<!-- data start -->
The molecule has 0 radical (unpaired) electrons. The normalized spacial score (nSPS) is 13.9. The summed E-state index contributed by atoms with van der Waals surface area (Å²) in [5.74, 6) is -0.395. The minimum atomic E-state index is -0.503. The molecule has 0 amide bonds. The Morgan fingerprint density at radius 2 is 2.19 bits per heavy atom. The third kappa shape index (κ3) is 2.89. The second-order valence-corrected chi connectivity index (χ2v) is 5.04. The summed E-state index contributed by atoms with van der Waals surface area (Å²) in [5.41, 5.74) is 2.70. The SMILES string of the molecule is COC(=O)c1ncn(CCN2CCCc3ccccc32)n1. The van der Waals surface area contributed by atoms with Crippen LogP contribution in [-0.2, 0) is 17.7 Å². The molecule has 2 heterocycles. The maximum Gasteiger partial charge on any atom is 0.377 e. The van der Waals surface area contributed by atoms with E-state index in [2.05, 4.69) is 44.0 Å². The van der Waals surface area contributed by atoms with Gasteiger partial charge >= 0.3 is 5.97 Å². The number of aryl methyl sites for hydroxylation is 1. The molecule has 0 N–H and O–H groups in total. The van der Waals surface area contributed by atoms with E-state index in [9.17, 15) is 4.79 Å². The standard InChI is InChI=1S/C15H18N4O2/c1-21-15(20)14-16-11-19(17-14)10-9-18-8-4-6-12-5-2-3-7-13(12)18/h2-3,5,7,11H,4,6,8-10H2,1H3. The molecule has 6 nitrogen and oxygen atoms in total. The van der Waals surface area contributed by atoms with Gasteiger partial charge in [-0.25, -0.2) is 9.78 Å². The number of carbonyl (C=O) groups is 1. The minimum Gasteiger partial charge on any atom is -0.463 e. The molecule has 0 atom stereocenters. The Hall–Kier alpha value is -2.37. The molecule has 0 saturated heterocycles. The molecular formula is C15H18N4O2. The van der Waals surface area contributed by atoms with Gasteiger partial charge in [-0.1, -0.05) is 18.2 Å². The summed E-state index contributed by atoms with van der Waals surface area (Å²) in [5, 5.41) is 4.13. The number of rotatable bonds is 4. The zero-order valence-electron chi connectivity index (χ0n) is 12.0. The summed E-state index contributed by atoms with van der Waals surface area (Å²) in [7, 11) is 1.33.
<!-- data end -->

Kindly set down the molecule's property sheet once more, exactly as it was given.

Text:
The molecule has 0 radical (unpaired) electrons. The normalized spacial score (nSPS) is 13.9. The summed E-state index contributed by atoms with van der Waals surface area (Å²) in [5.74, 6) is -0.395. The minimum atomic E-state index is -0.503. The molecule has 0 amide bonds. The Morgan fingerprint density at radius 2 is 2.19 bits per heavy atom. The third kappa shape index (κ3) is 2.89. The second-order valence-corrected chi connectivity index (χ2v) is 5.04. The summed E-state index contributed by atoms with van der Waals surface area (Å²) in [5.41, 5.74) is 2.70. The SMILES string of the molecule is COC(=O)c1ncn(CCN2CCCc3ccccc32)n1. The van der Waals surface area contributed by atoms with Crippen LogP contribution in [-0.2, 0) is 17.7 Å². The molecule has 2 heterocycles. The maximum Gasteiger partial charge on any atom is 0.377 e. The van der Waals surface area contributed by atoms with E-state index in [2.05, 4.69) is 44.0 Å². The van der Waals surface area contributed by atoms with Gasteiger partial charge >= 0.3 is 5.97 Å². The number of aryl methyl sites for hydroxylation is 1. The molecule has 0 N–H and O–H groups in total. The van der Waals surface area contributed by atoms with E-state index in [9.17, 15) is 4.79 Å². The standard InChI is InChI=1S/C15H18N4O2/c1-21-15(20)14-16-11-19(17-14)10-9-18-8-4-6-12-5-2-3-7-13(12)18/h2-3,5,7,11H,4,6,8-10H2,1H3. The molecule has 6 nitrogen and oxygen atoms in total. The van der Waals surface area contributed by atoms with Gasteiger partial charge in [-0.25, -0.2) is 9.78 Å². The number of carbonyl (C=O) groups is 1. The minimum Gasteiger partial charge on any atom is -0.463 e. The molecule has 0 atom stereocenters. The Hall–Kier alpha value is -2.37. The molecule has 0 saturated heterocycles. The molecular formula is C15H18N4O2. The van der Waals surface area contributed by atoms with Gasteiger partial charge in [-0.1, -0.05) is 18.2 Å². The summed E-state index contributed by atoms with van der Waals surface area (Å²) in [5, 5.41) is 4.13. The number of rotatable bonds is 4. The zero-order valence-electron chi connectivity index (χ0n) is 12.0. The summed E-state index contributed by atoms with van der Waals surface area (Å²) in [7, 11) is 1.33.